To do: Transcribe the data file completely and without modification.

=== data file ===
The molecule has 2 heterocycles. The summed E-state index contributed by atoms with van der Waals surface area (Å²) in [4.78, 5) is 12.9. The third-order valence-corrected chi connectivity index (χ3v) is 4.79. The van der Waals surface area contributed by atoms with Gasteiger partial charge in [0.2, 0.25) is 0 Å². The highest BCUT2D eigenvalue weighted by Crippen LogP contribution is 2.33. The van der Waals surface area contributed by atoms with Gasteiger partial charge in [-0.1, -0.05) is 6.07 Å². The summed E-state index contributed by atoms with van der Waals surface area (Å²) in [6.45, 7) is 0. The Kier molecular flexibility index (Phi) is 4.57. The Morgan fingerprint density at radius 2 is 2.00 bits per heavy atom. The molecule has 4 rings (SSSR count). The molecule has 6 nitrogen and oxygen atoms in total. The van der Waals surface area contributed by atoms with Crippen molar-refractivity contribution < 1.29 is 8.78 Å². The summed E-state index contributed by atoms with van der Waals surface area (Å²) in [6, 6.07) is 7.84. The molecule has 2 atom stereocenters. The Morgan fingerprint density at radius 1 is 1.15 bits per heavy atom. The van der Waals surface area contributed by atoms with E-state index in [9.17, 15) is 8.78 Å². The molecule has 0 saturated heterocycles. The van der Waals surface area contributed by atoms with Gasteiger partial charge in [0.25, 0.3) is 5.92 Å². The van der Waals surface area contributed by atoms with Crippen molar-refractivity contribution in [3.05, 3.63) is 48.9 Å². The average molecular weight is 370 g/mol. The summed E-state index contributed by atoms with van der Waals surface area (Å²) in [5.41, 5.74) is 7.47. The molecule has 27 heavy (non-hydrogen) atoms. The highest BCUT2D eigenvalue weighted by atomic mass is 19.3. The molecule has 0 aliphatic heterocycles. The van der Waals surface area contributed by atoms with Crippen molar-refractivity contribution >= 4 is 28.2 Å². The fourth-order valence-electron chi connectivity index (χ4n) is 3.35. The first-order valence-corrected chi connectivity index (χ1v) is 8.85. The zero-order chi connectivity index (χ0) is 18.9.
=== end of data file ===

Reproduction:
The molecule has 2 heterocycles. The summed E-state index contributed by atoms with van der Waals surface area (Å²) in [4.78, 5) is 12.9. The third-order valence-corrected chi connectivity index (χ3v) is 4.79. The van der Waals surface area contributed by atoms with Gasteiger partial charge in [0.2, 0.25) is 0 Å². The highest BCUT2D eigenvalue weighted by Crippen LogP contribution is 2.33. The van der Waals surface area contributed by atoms with Gasteiger partial charge in [-0.1, -0.05) is 6.07 Å². The summed E-state index contributed by atoms with van der Waals surface area (Å²) in [6.45, 7) is 0. The Kier molecular flexibility index (Phi) is 4.57. The Morgan fingerprint density at radius 2 is 2.00 bits per heavy atom. The molecule has 4 rings (SSSR count). The molecule has 6 nitrogen and oxygen atoms in total. The van der Waals surface area contributed by atoms with Crippen molar-refractivity contribution < 1.29 is 8.78 Å². The summed E-state index contributed by atoms with van der Waals surface area (Å²) in [6, 6.07) is 7.84. The molecule has 2 atom stereocenters. The Morgan fingerprint density at radius 1 is 1.15 bits per heavy atom. The van der Waals surface area contributed by atoms with E-state index in [9.17, 15) is 8.78 Å². The molecule has 0 saturated heterocycles. The van der Waals surface area contributed by atoms with Gasteiger partial charge in [0.25, 0.3) is 5.92 Å². The van der Waals surface area contributed by atoms with Crippen molar-refractivity contribution in [3.05, 3.63) is 48.9 Å². The average molecular weight is 370 g/mol. The summed E-state index contributed by atoms with van der Waals surface area (Å²) in [5.41, 5.74) is 7.47. The molecule has 27 heavy (non-hydrogen) atoms. The highest BCUT2D eigenvalue weighted by atomic mass is 19.3. The molecule has 0 aliphatic heterocycles. The van der Waals surface area contributed by atoms with Crippen molar-refractivity contribution >= 4 is 28.2 Å². The fourth-order valence-electron chi connectivity index (χ4n) is 3.35. The first-order valence-corrected chi connectivity index (χ1v) is 8.85. The zero-order chi connectivity index (χ0) is 18.9.